If you’re reading this blog, then it’s likely you’re interested in starting your own creative business. If that’s you, then YAY! That’s so exciting.
To balance that, I’d like to share some tips with you on starting your own creative business.
- Know that it’s so darn incredibly hard. Running Rhema Design Co has been the hardest thing I’ve ever done in my entire life. But, I love it and couldn’t imagine doing anything else.
- Find a sugar daddy. I’m joking — kinda. Seriously though, I’m the sole income provider, and that’s made the pressure to make this work even more intense. If you have a partner that’s willing and able to take more of the financial burden while starting up your business, that’s ideal.
- You’ll need to do 10 things to do the 1 thing you want to do. The one thing I’d like to do is Brand Design. Some of the things I need to do in order to do Brand Design are marketing, social media, running ads, bookkeeping, SEO, blogs, growing an email list, and showing the heck up.
- Know what you’re good at, what you can do yourself, and what you must absolutely outsource. For me, that’s accounting. I would go insane if I had to file my own taxes. In retrospect, I would advise hiring someone to help legally set up the business as well.
- Be kind – there’s enough work for all of us. Whatever you do, I promise you will gain more of a name through graciousness, honestly, and good work.
- Find a community. If you can’t find one, then make one. I moved and started my business within the same week, and I desperately needed a creative community. I found that in the Rising Tide Society, and through fellow creatives on Instagram. Now I’m the leader of my local Rising Tide Chapter, and I started a Slack channels for creatives. We chat throughout our workdays, offer feedback and advice, and video chat once a month. Once I began reaching out to other people, I realized this is something we were all craving.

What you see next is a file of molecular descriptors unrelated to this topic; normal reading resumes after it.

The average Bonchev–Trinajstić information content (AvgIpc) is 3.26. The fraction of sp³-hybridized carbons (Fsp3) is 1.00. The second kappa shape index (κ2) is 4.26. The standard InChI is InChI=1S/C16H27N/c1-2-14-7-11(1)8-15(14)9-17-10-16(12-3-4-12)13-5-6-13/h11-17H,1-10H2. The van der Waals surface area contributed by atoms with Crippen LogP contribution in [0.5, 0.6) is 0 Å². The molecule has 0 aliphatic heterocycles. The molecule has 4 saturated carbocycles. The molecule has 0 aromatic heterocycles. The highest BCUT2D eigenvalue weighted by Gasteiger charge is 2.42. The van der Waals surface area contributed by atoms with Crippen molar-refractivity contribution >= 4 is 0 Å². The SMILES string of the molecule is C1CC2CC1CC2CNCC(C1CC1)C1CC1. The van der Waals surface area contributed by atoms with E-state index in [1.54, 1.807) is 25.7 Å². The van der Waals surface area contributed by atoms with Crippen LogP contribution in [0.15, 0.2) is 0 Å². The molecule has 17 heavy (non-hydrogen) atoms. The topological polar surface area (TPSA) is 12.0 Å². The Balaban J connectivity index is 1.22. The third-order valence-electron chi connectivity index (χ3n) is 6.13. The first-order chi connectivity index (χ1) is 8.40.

- Sometimes you have to start off taking on work you don’t love. This pays the bills. But just because you did it doesn’t mean it has to go on your website.
- It’s okay if you’re creative business is not your full time job. Let me say that again.
It is okay if you have another job, and it is okay if you do not have aspirations to one day make your creative business a full time job.
- Work hard to develop your own systems and processes. This is something that will take some time, experience, and unfortunately some trial and error, but make this a focus. Your clients will remember the experience they had with you, and systems and processes are a huge part of that.
- Be careful who you consume educational content from. There’s a lot of educational out there (from myself included) and it’s so easy to get overwhelmed. Don’t over-research this. Find someone you admire, and use their educational resources. By no means should you copy that person or their business model, but carefully curate who you learn from. And, if I’m not one of those people that’s completely fine!